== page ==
How you can protect from suffering heat stroke

Posted at 1:51 PM, Jul 12, 2017
and last updated 2017-07-12 13:51:57-04

LEE COUNTY, Fla. -- A tragic ending for a Southwest Florida teenager this week is raising questions about how to protect your child from heat stroke.

16-year-old Zachary Martine-Polsenberg collapsed on the field during football practice at Riverdale High School in Fort Myers last month, and passed away Monday after being taken off life support due to heat stroke.

"With the heat and the humidity, it really adds stress on the kids," said Kathleen Johnson, Zach's Godmother.

The heat and humidity on the field during the conditioning practice was too much for Zachary, who collapsed on the field while running drills.  Doctors say the 6'4" teen's core temperature skyrocketed to 107 degrees, causing internal injuries.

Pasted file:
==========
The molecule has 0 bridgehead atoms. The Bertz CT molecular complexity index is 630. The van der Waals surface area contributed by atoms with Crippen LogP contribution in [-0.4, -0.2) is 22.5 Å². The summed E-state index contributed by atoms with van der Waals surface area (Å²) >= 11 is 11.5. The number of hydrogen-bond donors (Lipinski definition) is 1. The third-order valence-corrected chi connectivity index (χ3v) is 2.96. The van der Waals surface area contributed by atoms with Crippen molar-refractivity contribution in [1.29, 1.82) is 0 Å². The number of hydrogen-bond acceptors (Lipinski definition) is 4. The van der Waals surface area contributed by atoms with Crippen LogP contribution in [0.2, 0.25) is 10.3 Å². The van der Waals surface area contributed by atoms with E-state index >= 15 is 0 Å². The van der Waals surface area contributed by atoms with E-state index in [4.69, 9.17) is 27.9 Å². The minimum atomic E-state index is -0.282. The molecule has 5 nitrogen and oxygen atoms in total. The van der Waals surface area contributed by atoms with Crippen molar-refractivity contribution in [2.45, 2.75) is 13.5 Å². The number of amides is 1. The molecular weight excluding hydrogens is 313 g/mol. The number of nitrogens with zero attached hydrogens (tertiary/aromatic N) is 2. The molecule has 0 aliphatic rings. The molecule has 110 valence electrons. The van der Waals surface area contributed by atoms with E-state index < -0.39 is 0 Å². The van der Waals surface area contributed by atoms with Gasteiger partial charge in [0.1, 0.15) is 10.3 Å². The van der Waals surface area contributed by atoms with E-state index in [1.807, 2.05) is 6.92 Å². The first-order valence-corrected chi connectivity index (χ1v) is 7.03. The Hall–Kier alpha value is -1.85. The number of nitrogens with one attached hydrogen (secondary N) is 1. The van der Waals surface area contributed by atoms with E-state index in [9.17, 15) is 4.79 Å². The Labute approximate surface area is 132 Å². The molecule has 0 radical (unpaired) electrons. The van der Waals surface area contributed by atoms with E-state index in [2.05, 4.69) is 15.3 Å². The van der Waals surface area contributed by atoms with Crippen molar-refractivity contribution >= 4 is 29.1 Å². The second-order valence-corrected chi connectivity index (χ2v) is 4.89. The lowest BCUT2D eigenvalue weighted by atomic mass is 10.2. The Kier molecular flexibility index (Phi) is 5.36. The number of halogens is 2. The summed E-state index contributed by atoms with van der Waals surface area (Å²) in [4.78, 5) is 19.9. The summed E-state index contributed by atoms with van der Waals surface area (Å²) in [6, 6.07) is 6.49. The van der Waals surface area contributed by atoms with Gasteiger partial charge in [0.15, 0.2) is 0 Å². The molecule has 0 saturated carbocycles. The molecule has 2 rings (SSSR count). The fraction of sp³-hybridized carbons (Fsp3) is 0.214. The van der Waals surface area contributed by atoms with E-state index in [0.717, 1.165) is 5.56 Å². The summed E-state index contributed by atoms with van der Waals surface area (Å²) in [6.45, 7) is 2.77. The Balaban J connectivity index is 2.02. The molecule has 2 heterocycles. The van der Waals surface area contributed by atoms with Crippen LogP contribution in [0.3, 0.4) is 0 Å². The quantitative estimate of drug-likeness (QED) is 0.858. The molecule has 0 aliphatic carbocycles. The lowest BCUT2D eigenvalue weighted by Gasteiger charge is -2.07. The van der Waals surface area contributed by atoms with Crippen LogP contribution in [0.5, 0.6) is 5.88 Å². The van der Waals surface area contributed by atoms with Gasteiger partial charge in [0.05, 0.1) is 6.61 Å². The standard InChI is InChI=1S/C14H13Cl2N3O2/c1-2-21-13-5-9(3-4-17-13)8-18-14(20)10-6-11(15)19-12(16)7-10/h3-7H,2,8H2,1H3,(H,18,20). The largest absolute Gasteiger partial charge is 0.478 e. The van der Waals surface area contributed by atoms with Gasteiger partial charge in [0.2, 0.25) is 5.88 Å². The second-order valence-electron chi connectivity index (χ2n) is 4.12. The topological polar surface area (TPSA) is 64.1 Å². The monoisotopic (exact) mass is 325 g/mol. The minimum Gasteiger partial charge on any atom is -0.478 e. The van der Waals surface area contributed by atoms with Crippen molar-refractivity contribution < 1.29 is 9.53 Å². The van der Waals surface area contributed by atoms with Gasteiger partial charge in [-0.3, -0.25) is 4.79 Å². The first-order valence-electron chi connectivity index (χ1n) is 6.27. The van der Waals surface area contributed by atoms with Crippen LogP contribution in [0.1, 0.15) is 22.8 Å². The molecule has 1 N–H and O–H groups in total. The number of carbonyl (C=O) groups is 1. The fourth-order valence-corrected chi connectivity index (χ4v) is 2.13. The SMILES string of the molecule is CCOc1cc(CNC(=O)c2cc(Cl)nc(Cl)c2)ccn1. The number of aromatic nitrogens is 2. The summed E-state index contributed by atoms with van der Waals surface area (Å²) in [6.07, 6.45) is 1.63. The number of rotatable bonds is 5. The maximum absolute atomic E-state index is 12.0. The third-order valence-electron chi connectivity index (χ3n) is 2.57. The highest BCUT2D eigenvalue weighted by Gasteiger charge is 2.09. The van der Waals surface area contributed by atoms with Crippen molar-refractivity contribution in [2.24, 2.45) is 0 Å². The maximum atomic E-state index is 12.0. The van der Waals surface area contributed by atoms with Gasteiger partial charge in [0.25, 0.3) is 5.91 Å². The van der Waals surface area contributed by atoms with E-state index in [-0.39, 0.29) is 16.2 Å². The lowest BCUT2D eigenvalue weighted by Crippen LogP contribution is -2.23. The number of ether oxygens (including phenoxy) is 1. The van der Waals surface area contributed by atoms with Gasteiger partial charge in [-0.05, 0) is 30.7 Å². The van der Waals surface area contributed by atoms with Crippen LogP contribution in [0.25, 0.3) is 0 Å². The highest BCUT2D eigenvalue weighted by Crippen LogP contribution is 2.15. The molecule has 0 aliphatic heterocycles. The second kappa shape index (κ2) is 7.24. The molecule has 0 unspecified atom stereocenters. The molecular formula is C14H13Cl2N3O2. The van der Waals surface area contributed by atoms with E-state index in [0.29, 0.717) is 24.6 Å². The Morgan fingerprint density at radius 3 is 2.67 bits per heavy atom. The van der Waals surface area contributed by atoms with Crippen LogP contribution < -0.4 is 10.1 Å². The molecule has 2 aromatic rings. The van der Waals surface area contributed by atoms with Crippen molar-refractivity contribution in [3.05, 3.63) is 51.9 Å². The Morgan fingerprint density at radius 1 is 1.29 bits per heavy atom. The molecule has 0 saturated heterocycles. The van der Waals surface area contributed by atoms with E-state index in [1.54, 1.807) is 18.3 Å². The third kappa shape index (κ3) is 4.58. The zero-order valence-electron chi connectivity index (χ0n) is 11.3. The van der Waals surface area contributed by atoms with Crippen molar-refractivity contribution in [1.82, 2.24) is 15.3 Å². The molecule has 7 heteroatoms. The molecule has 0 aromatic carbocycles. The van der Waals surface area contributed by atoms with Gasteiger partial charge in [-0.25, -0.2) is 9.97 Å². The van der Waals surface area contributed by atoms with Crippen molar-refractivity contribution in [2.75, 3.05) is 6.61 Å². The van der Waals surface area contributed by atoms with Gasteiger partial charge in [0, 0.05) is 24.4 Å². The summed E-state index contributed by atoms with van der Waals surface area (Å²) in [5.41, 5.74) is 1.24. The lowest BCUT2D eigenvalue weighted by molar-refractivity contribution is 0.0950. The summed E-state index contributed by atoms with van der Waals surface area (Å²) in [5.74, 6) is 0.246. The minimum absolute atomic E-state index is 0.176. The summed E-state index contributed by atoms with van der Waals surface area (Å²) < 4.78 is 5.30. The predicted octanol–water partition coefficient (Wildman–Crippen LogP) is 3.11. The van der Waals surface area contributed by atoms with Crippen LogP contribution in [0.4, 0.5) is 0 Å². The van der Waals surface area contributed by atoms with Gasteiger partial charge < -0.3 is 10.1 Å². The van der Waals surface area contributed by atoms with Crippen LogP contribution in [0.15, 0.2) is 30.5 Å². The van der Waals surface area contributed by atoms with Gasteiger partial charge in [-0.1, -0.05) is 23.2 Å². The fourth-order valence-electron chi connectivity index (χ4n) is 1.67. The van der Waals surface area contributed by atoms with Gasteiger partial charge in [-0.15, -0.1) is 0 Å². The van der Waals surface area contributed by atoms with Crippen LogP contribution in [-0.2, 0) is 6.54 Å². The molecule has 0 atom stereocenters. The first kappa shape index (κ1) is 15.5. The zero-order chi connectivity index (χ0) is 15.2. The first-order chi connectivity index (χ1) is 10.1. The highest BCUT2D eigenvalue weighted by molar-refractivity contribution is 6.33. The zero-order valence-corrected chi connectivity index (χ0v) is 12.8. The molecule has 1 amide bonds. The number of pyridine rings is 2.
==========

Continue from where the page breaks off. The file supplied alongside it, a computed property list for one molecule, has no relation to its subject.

He slipped into a coma and died at a Miami hospital.

Florida's intense heat makes anyone here more susceptible to a heat related illness.

The FYZICAL Therapy and Balance Center in Fort Myers trains several local athletes.  Dr. Virginia Reed says if you think the heating is affecting you, stop right away.  "Stop, drink, hydrate, okay. You can check your body temperature," said Dr.Reed.

A heat stroke occurs when the body rises to over 103 degrees or higher.  Symptoms include hot, but damp skin, strong pulse, a headache, dizziness or confusion.

"Hydrate throughout the day, because if you don't you won't have enough water in you to sustain the activity" said Dr. Reed.

Dr. Reed also suggests that young athletes should weigh themselves before and after a workout.  "Weigh yourself before the activity.  After you finished the activity, and you're tired, sweaty, weigh yourself again and see how much weight you've lost. You need to rehydrate, drink a lot of water. You want to replenish that beginning weight until you got out and lose more," said Dr. Reed.